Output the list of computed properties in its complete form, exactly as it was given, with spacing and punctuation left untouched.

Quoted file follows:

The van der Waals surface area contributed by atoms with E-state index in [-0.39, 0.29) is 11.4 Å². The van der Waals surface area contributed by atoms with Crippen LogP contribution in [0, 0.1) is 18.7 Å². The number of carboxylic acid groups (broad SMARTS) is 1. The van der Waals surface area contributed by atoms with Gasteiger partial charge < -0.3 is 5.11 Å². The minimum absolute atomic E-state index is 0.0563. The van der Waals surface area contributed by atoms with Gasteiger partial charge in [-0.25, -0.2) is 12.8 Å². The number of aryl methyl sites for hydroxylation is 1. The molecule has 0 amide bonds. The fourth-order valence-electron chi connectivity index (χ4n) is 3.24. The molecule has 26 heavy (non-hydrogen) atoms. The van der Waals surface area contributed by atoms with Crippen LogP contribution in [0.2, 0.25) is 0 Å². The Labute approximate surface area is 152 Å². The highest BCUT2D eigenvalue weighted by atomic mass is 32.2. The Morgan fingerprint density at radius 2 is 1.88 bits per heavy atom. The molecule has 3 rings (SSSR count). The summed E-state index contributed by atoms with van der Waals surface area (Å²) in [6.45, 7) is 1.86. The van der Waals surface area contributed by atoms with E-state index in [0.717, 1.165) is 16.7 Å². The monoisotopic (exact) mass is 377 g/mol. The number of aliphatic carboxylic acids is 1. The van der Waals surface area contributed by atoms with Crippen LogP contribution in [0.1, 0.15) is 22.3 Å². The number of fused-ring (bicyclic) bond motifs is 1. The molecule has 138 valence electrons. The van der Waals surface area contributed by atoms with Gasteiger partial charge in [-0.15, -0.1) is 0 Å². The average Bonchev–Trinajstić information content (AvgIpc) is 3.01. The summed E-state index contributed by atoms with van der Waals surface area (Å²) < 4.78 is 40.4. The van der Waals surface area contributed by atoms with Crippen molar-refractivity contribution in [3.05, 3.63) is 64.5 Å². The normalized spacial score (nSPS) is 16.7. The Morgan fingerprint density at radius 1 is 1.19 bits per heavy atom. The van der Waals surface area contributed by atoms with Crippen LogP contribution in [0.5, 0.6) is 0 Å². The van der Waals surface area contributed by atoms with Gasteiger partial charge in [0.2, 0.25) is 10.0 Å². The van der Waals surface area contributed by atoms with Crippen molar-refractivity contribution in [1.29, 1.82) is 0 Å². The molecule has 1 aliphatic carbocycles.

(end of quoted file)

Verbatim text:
The van der Waals surface area contributed by atoms with E-state index in [-0.39, 0.29) is 11.4 Å². The van der Waals surface area contributed by atoms with Crippen LogP contribution in [0, 0.1) is 18.7 Å². The number of carboxylic acid groups (broad SMARTS) is 1. The van der Waals surface area contributed by atoms with Gasteiger partial charge < -0.3 is 5.11 Å². The minimum absolute atomic E-state index is 0.0563. The van der Waals surface area contributed by atoms with Gasteiger partial charge in [-0.25, -0.2) is 12.8 Å². The number of aryl methyl sites for hydroxylation is 1. The molecule has 0 amide bonds. The fourth-order valence-electron chi connectivity index (χ4n) is 3.24. The molecule has 26 heavy (non-hydrogen) atoms. The van der Waals surface area contributed by atoms with Crippen LogP contribution in [0.2, 0.25) is 0 Å². The Labute approximate surface area is 152 Å². The highest BCUT2D eigenvalue weighted by atomic mass is 32.2. The Morgan fingerprint density at radius 2 is 1.88 bits per heavy atom. The molecule has 3 rings (SSSR count). The summed E-state index contributed by atoms with van der Waals surface area (Å²) in [6.45, 7) is 1.86. The van der Waals surface area contributed by atoms with E-state index in [0.717, 1.165) is 16.7 Å². The monoisotopic (exact) mass is 377 g/mol. The number of aliphatic carboxylic acids is 1. The van der Waals surface area contributed by atoms with Crippen LogP contribution in [0.1, 0.15) is 22.3 Å². The number of fused-ring (bicyclic) bond motifs is 1. The molecule has 138 valence electrons. The van der Waals surface area contributed by atoms with Gasteiger partial charge in [-0.15, -0.1) is 0 Å². The average Bonchev–Trinajstić information content (AvgIpc) is 3.01. The summed E-state index contributed by atoms with van der Waals surface area (Å²) < 4.78 is 40.4. The van der Waals surface area contributed by atoms with Crippen molar-refractivity contribution in [3.05, 3.63) is 64.5 Å². The normalized spacial score (nSPS) is 16.7. The Morgan fingerprint density at radius 1 is 1.19 bits per heavy atom. The van der Waals surface area contributed by atoms with Crippen LogP contribution in [0.5, 0.6) is 0 Å². The van der Waals surface area contributed by atoms with Gasteiger partial charge in [0.2, 0.25) is 10.0 Å². The van der Waals surface area contributed by atoms with Crippen molar-refractivity contribution in [1.29, 1.82) is 0 Å². The molecule has 1 aliphatic carbocycles.